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(@anonymous)
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Joined: 17 years ago
Posts: 8184
 

i have a strained wrist and you have no idea how much it sucks not being able to play for 2 days straight.


   
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(@minotaur)
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Joined: 16 years ago
Posts: 1089
 

I go through quite a lot of tabs. I print out any song I want to be able to play and I work on it here and there. I have guitar ADD (attention deficit disorder) and I am always switching the tune I'm practicing. I've found that if I go back and try a song I'd put down several months ago, it's amazing how much easier it is to go through and learn it. As far as the inspiration needed to keep wanting to play guitar, I think it's all about mixing it up. Playing guitar should be fun above all, so keep it fresh and rotate your repertoire by adding new licks from different artists and styles.

Sounds a lot like me. Over the time I've been learning I put together a songbook of close to 90 tabs and chord sheets that struck my fancy to learn to play. But I recently realized there was a lot of flotsam and jetsom in there because I was like a kid in a candy store. So I weeded out a lot of them. They're in another folder I consider second and third string players (no puns intended :P ).

Right now I have about 20 that I can play completely through fairly well; some very roughly and bumpy; some with parts I have yet to conquer; etc. Some of them I devote more time to than the others, but I still try to give them all some time. My teacher told me that's perfectly normal. You'll be focusing on a few songs, and the more songs you learn, the longer the interval between playing one song and another song.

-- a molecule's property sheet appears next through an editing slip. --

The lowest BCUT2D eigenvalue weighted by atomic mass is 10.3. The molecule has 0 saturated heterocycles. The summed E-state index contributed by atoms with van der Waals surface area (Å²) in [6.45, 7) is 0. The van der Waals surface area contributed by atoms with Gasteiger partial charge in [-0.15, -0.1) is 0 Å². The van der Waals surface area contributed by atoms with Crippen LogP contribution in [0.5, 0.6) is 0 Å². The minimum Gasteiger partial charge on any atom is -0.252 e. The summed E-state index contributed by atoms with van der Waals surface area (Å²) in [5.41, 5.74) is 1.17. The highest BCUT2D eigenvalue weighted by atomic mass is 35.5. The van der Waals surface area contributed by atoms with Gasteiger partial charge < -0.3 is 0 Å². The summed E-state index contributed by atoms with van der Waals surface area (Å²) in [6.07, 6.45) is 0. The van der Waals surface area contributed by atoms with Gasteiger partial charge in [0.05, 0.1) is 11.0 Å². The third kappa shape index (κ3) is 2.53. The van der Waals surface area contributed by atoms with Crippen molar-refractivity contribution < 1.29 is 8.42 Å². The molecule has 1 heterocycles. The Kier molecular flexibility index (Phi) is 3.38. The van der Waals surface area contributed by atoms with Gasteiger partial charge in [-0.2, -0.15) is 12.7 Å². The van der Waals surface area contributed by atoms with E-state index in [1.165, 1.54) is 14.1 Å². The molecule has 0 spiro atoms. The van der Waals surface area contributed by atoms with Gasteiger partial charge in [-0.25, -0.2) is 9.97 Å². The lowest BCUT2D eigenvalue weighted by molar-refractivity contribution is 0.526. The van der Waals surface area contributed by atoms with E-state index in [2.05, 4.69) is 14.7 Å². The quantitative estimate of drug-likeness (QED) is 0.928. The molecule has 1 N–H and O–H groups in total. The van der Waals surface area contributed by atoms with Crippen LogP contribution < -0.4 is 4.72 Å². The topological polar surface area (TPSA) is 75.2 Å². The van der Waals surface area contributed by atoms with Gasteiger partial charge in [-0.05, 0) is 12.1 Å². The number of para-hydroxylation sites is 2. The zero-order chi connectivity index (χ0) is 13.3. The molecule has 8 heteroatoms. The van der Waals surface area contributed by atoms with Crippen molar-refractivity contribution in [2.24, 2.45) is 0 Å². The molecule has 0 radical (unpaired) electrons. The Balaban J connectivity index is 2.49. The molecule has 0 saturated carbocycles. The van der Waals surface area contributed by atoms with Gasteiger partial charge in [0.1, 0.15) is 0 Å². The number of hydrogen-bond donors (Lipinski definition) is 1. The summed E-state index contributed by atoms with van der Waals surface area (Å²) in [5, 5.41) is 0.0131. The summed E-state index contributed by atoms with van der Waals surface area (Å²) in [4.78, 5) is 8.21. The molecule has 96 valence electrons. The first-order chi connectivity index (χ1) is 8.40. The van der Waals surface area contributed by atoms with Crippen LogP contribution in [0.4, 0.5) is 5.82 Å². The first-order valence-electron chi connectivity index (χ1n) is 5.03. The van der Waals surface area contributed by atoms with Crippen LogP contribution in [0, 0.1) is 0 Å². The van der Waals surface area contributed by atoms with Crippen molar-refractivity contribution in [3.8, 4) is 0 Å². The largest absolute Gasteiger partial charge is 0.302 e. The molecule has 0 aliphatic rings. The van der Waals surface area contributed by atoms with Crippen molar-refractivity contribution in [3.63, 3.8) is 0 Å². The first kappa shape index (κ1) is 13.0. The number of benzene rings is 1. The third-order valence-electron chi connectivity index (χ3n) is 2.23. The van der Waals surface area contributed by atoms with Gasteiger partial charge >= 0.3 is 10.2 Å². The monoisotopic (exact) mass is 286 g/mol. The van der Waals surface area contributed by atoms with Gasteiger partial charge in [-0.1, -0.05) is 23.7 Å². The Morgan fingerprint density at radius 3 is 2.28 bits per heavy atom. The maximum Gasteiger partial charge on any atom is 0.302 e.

It is difficult to answer when one does not understand the question.


   
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(@gotdablues)
Estimable Member
Joined: 17 years ago
Posts: 129
 

what bothers me about the story is that you approach guitar playing like it's a competition, instead of something to be enjoyed and appreciated. if i were at namm, hearing all those amazing guitar players, i'd hope that instead of getting down on myself, i'd be learning as much as possible to go home and try. i do have a massive competitive streak, but i'd like to think that i use it as a positive attribute, and i'd never get down on myself for not having done something that someone else has done. no one can walk every path.
but every time i've ever seen someone who i enjoy and who impresses, i always try to watch them closely and pick up as much as i can from them. if i don't enjoy it, i won't care enough to do so, but if i like it, then even if they're a mile over my head, i'll still sit there and be appreciative of them.
i like music, and i like discovery. that's what drives me.
I'm with you Jason

If a person gets depressed about their playing or losses inspiration for playing, maybe they just forgot what that first piece of music that really made that person want to pick up the guitar, meant to them. I mean, you couldn't play that lick then, maybe you can play it now, but there's something else you ain't quite got yet.

Persistence got you this far, it can certainly take you (and me) plenty further!

Pat


   
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(@almann1979)
Noble Member
Joined: 16 years ago
Posts: 1281
 

absolutely.

when i started playing i really admired people who could just strum chords to songs on the radio and have a sing song in their living room. i REALLY wanted to be able to do that, but goals change as you improve, and because we always have a goal, something we really want to achieve on the guitar, we do forget how far we have come and that some people will look at us and think "cool, i want to be able to do that".

"I like to play that guitar. I have to stare at it while I'm playing it because I'm not very good at playing it."
Noel Gallagher (who took the words right out of my mouth)